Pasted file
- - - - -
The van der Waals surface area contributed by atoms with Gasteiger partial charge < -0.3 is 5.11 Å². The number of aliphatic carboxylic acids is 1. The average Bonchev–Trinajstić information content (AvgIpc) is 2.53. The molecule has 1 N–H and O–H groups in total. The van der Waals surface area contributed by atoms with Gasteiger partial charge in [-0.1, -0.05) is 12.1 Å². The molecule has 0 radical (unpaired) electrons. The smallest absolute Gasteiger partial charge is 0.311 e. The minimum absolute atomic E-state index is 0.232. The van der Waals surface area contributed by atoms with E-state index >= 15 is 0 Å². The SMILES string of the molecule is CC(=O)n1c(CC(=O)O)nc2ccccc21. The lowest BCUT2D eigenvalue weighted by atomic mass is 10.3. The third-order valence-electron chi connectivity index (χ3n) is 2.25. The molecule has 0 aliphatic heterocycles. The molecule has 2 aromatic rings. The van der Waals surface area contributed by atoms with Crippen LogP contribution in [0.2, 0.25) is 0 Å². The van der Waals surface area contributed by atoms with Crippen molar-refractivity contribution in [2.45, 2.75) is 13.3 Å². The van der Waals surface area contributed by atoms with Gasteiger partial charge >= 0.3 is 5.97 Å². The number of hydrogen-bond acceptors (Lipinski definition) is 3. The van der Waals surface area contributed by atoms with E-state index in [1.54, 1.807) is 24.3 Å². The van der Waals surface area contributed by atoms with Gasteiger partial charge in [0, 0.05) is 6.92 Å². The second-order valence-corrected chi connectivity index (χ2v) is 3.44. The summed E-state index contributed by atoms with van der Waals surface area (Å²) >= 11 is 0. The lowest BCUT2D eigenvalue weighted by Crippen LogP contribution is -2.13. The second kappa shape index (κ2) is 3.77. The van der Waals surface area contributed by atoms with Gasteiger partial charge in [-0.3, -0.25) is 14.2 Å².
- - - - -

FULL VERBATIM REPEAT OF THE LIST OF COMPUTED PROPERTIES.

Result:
The van der Waals surface area contributed by atoms with Gasteiger partial charge < -0.3 is 5.11 Å². The number of aliphatic carboxylic acids is 1. The average Bonchev–Trinajstić information content (AvgIpc) is 2.53. The molecule has 1 N–H and O–H groups in total. The van der Waals surface area contributed by atoms with Gasteiger partial charge in [-0.1, -0.05) is 12.1 Å². The molecule has 0 radical (unpaired) electrons. The smallest absolute Gasteiger partial charge is 0.311 e. The minimum absolute atomic E-state index is 0.232. The van der Waals surface area contributed by atoms with E-state index >= 15 is 0 Å². The SMILES string of the molecule is CC(=O)n1c(CC(=O)O)nc2ccccc21. The lowest BCUT2D eigenvalue weighted by atomic mass is 10.3. The third-order valence-electron chi connectivity index (χ3n) is 2.25. The molecule has 0 aliphatic heterocycles. The molecule has 2 aromatic rings. The van der Waals surface area contributed by atoms with Crippen LogP contribution in [0.2, 0.25) is 0 Å². The van der Waals surface area contributed by atoms with Crippen molar-refractivity contribution in [2.45, 2.75) is 13.3 Å². The van der Waals surface area contributed by atoms with Gasteiger partial charge >= 0.3 is 5.97 Å². The number of hydrogen-bond acceptors (Lipinski definition) is 3. The van der Waals surface area contributed by atoms with E-state index in [1.54, 1.807) is 24.3 Å². The van der Waals surface area contributed by atoms with Gasteiger partial charge in [0, 0.05) is 6.92 Å². The second-order valence-corrected chi connectivity index (χ2v) is 3.44. The summed E-state index contributed by atoms with van der Waals surface area (Å²) >= 11 is 0. The lowest BCUT2D eigenvalue weighted by Crippen LogP contribution is -2.13. The second kappa shape index (κ2) is 3.77. The van der Waals surface area contributed by atoms with Gasteiger partial charge in [-0.3, -0.25) is 14.2 Å².